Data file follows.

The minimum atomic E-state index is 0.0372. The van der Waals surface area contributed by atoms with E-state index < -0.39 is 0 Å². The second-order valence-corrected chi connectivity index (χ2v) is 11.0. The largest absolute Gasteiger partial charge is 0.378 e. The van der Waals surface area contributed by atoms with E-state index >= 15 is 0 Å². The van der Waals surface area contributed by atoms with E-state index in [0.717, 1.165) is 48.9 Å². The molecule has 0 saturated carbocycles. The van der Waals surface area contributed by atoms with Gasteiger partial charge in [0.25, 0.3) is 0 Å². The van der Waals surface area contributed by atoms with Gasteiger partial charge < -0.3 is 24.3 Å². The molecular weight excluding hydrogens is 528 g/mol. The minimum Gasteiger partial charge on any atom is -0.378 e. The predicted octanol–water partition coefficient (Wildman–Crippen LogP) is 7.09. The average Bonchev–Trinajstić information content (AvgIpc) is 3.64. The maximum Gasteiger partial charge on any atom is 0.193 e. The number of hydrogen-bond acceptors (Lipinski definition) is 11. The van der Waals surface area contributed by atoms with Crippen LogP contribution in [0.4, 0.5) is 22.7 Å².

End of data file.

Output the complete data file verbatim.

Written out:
The minimum atomic E-state index is 0.0372. The van der Waals surface area contributed by atoms with E-state index < -0.39 is 0 Å². The second-order valence-corrected chi connectivity index (χ2v) is 11.0. The largest absolute Gasteiger partial charge is 0.378 e. The van der Waals surface area contributed by atoms with E-state index >= 15 is 0 Å². The van der Waals surface area contributed by atoms with E-state index in [0.717, 1.165) is 48.9 Å². The molecule has 0 saturated carbocycles. The van der Waals surface area contributed by atoms with Gasteiger partial charge in [0.25, 0.3) is 0 Å². The van der Waals surface area contributed by atoms with Gasteiger partial charge < -0.3 is 24.3 Å². The molecular weight excluding hydrogens is 528 g/mol. The minimum Gasteiger partial charge on any atom is -0.378 e. The predicted octanol–water partition coefficient (Wildman–Crippen LogP) is 7.09. The average Bonchev–Trinajstić information content (AvgIpc) is 3.64. The maximum Gasteiger partial charge on any atom is 0.193 e. The number of hydrogen-bond acceptors (Lipinski definition) is 11. The van der Waals surface area contributed by atoms with Crippen LogP contribution in [0.4, 0.5) is 22.7 Å².